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Nonviolent Communication: A Language of Life Paperback – September 1, 2003
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While studying the factors that affect our ability to stay compassionate, I was struck by the crucial role of language and our use of words. I have since identified a specific approach to communicating--both speaking and listening--that leads us to give from the heart, connecting us with ourselves and with each other in a way that allows our natural compassion to flourish. I call this approach Nonviolent Communication, using the term nonviolence as Gandhi used it--to refer to our natural state of compassion when violence has subsided from the heart." ~ Marshall B. Rosenberg from Nonviolent Communication
Based on Gandhi's ideal of nonviolence, Nonviolent Communication (or NVC for short) is also known as "Compassionate Communication." I think it could also be appropriately described simply as "Effective Communication." As the cover of the book declares: "More than 1,000,000 copies sold for one simple reason: it works!"
I've been planning to read this book for quite some time and, after seeing both Brené Brown and Kristin Neff rave about it, I decided now was the time. I was blown away by the goodness.
I'm inspired by not only the theory and practices laid out in the book but by Marshall B. Rosenberg's lifetime commitment to mastering communication and helping us, as he would say, create a compassionate flow btwn ourselves and others based on mutual giving from the heart.
Here are some Big Ideas from this book:
1. NVC - What is it?
2. The Four Components - Observations + Feelings + Needs + Requests.
3. What Gets in the Way? - Life-alienating stuff.
4. Taking Responsibility - Is key.
5. What Do You Want? - Always a powerful question
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Marshall Rosenberg 3rd ed ©2015 (1st ed ©1999)
a short BOOK REPORT by Ron Housley
I guess this whole NVC thing came to a head for me during the #TakeTheKnee phenomenon, when tempers were high, when emotionalism ruled the day, and when the entire country was being trashed because people thought kneeling was an appropriate way to protest how long it was taking America to climb out of its historical racism.
“You’re bad!” “No, YOU’RE bad! And on it went
Entire moral denunciations were leveled, without so much as a pretense at uncovering the “other” side’s basic position; I was even indirectly denounced. If ever there was an opportunity for NVC (Non-Violent Communication) to come to the rescue, this was it. But don’t hold your breath — because NVC is no more on people’s radar than is the moral superiority of capitalism.
Sometimes, as we course through our lives, just one or two ideas take center stage for us. For me, the center stage idea was a view of life extoling reason, fairness, individualism and ultimately capitalism. But in a veritable sea of Violent Communication, I have succeeded in angering or disappointing more people than I have in winning them over to my own camp.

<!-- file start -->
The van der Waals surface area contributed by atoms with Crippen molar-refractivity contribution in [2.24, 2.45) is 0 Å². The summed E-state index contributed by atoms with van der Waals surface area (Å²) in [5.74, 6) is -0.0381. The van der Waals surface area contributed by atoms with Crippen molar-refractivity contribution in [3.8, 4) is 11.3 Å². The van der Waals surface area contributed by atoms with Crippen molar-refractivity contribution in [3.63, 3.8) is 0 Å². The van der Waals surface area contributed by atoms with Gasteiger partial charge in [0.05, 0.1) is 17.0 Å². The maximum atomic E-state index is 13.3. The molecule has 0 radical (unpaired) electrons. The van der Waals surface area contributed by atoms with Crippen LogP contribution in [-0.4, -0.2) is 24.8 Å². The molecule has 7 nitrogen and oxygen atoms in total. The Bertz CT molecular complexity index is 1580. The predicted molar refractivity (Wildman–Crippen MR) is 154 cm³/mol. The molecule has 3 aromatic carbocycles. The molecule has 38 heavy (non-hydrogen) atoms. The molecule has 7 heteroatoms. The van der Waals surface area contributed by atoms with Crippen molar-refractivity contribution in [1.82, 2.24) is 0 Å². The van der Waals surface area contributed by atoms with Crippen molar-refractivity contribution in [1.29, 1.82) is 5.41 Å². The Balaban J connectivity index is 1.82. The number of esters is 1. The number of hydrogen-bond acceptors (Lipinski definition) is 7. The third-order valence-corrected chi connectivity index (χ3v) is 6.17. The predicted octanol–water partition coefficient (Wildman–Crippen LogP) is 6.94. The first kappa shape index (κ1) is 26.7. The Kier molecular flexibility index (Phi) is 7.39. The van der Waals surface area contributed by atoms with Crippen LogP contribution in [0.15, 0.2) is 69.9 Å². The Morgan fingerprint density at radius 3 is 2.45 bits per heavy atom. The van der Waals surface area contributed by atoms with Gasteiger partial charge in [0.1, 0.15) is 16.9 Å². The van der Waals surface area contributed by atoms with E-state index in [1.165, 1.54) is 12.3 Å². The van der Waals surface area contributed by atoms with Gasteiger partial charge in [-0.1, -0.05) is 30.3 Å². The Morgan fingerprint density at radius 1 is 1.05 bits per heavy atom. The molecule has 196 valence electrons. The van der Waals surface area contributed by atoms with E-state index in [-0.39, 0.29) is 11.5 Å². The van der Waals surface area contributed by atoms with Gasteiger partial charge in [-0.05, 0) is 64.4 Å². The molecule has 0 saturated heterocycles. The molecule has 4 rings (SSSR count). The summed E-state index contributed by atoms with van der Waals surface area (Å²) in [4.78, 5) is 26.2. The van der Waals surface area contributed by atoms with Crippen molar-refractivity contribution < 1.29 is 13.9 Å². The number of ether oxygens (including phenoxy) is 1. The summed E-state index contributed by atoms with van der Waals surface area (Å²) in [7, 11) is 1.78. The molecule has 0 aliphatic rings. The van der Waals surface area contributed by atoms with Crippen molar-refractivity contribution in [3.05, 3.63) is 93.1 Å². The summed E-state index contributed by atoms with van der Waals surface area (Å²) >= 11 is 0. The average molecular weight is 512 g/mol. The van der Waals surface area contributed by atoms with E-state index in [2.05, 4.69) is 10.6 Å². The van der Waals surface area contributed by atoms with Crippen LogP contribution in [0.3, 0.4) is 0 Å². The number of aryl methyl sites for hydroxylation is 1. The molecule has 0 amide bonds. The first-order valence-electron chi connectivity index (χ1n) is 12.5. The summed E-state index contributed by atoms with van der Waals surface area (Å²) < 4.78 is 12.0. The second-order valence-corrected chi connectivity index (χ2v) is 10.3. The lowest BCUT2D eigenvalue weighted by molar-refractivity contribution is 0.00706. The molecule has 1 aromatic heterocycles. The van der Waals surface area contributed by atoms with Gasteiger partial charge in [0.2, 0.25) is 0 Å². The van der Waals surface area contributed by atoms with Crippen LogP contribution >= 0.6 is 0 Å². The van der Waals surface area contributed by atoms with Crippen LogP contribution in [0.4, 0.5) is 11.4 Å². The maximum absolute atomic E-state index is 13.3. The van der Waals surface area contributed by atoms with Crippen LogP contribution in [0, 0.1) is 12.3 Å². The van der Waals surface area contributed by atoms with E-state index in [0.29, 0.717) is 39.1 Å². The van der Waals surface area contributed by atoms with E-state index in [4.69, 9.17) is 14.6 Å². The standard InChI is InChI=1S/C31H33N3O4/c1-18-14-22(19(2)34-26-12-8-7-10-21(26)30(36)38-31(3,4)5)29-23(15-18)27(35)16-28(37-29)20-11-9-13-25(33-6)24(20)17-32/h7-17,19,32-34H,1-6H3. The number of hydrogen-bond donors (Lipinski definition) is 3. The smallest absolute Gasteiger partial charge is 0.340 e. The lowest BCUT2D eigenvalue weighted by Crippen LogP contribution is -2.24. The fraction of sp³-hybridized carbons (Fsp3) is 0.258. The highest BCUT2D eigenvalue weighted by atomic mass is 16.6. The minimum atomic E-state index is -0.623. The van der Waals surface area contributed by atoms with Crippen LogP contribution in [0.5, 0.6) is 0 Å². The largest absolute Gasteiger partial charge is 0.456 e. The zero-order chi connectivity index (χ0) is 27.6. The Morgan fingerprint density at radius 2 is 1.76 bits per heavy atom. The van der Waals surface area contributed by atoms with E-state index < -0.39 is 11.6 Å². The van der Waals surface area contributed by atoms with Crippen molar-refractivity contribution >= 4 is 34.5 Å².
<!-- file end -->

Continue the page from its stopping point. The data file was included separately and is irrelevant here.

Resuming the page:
And I am certain that my failure is not due to any shortcomings of the camp itself; but, rather, it is due to the Violent Communicating that characterizes the culture I have immersed myself in all these years.
And now comes the antidote: Non-Violent Communication.
I am tempted to summarize Rosenberg’s model for you here; but better that you investigate it individually, if you find its promises of interest. It saddens me to realize that so many areas of my own life could have been vastly more fulfilling had I stumbled upon Rosenberg’s model sooner; but better late than never.
And if you don’t want to take the time to dig into what, on the surface, sounds like just one more “self-help” book, there is an abundance of YouTube workshops to give you a look under the hood.
When I did my own look under the hood, I found one problem: Rosenberg had put a hodge-podge of “human needs” at the core of his approach, the formulation of which I found troubling. But then I discovered (THANK YOU Jean Moroney) a way to re-frame Rosenberg’s “needs” into “universal human values,” which did resonate with my overview of how we are all motivated.
At the base of Rosenberg’s message, for me, is that in our dealings with others we tend to respond “too aggressively” or “too defensively;” and by so doing, we diminish our capacity for connection and for having a meaningful conversation. Hence — all the many conversations that go nowhere; all the conversations that result in feelings of disgust and/or personal hurt; all the conversations which might have actually solved a problem but which in reality made things worse.
It was inevitable that, in time, I would recognize my own destructive habit of reflexively (not thinking it through) interpreting and criticizing people’s statements, infusing my input with implied wrongness — entirely missing Rosenberg’s contention that doing so is “a tragic expression of an unmet need (of my own).”
The trick (one of the tricks) for me is to recognize “need” (or “value”) in statements that don’t overtly express any need. It’s not easy and it takes relentless focusing, but in the end I’m sensing that Rosenberg’s way seems to bring about better outcomes.
So I’ll just say this: I was a big skeptic when I first learned about Marshall Rosenberg. Now I have seen enough examples of his approach in action to believe in its value and in its potential relevance to my own life. But, I’m not yet sure how much study and practice will be required to make “the Rosenberg way” into a regular feature of my own life. It definitely appears to be worth some effort.